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How will the future of India shape up?
Thu, 12 Dec Pre-Open

India's GDP growth has been struggling and 5% is the new benchmark these days. Policy paralysis, corruption, red tapism and ineffective monetary policies are a few reasons for the same. While the India growth story may not be over as yet, many things have to be done in the right manner in order to revive the economy. Else we may well head for stagflation.

The first issue concerns governance. And good governance comes from intent. However, the intent of Indian political parties is to somehow remain in power and not work for the betterment of the people. This has led to dirty politics and ineffective governance. Nonetheless, the mood of the Indian electorates is changing. This is evident from the state assembly elections in Delhi. A relatively novice party, Aam Aadmi Party, has changed the face of Indian politics. Riding on the wave of honesty and governance it uprooted the incumbent government in its own bastion. This suggests that people are fed up with corruption and ineffective leaders. They need better governance and are ready to effect the change themselves. While the process is slow it is slowly gaining momentum.

The second issue, over which India's future growth will be dependent, is reforms. However, dubbing populist measures as reforms can be a grave mistake. Food security bill is not a reform. In fact, it is a populist measure which is likely to exert pressure on government finances. While the intent of the bill is noble, which is to feed the poor, the timing and insufficient planning over its funding gives us an impression that it is more of a tool to win vote banks. Reforms basically change the economy. For instance, a direct tax code bill could be deemed as a reform. So, can the goods and service tax bill. However, failure to arrive at a consensus over these issues is hurting us the most.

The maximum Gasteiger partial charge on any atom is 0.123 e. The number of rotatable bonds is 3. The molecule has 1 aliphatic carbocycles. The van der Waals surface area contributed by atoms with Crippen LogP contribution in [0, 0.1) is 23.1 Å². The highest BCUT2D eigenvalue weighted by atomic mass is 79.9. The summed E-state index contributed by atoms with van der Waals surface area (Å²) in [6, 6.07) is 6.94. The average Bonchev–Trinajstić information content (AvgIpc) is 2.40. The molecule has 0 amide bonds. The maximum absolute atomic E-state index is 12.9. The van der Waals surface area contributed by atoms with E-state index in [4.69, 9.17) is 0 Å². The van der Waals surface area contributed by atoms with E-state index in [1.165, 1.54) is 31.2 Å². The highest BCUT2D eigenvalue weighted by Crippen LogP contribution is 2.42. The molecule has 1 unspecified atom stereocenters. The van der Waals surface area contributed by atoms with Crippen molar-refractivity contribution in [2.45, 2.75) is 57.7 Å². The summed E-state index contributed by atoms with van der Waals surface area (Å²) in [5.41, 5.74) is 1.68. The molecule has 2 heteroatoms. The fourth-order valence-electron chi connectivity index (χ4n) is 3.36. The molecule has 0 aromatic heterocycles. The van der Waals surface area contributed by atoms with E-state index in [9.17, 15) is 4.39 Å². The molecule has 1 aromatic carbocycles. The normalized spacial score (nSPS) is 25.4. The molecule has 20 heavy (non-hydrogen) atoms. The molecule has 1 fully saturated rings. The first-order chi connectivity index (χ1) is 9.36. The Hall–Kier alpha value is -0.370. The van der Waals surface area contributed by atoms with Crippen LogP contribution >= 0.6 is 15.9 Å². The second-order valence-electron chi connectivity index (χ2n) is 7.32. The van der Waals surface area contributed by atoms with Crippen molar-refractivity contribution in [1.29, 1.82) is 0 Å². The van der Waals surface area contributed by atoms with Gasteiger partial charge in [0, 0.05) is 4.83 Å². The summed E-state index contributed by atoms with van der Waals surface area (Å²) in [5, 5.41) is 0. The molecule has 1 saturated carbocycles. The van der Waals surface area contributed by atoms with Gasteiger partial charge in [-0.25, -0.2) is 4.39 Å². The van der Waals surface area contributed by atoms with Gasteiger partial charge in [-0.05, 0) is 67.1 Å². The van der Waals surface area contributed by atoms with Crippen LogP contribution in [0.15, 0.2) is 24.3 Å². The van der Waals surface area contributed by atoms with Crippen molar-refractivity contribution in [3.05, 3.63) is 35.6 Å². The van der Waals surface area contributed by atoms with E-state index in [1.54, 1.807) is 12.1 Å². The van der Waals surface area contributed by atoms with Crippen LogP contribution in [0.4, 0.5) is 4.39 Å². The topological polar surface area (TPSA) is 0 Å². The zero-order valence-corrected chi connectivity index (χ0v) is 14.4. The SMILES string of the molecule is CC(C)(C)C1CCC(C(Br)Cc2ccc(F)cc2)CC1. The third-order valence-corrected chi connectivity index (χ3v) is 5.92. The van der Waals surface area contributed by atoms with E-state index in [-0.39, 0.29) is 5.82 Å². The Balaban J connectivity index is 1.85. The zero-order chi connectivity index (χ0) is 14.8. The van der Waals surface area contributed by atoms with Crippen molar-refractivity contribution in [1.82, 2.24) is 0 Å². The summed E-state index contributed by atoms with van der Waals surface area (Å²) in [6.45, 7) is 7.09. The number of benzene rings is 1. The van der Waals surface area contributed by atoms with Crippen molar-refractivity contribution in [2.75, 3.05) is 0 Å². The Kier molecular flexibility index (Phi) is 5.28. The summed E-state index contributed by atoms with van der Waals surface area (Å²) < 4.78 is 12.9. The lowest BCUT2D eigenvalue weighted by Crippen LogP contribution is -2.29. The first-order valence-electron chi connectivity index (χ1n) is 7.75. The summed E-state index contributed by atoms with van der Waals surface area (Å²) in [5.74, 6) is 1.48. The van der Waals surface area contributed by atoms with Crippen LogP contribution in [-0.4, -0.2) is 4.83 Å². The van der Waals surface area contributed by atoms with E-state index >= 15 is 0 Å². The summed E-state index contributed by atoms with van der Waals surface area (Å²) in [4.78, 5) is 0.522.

Last but not the least is the common will of political parties to effect the change. India is a country with many regional parties. Hence, coalition politics is integral to it. And in coalition politics every party has its own agenda. Thus, there are multiple interests represented by multiple parties. For some reservations is a priority, while some try to divide people on communal grounds. Caste based politics is the biggest social evil in India. Unless these parties eliminate dirty politics and arrive at one common platform, which is clean governance, India's future may continue to appear gloomy.

This is because the future of any nation is dependent upon its government. It is the government which is responsible for drafting policies and implementing it. If the governing body itself is corrupt, no matter how good the demographics are, India's growth will continue to suffer.

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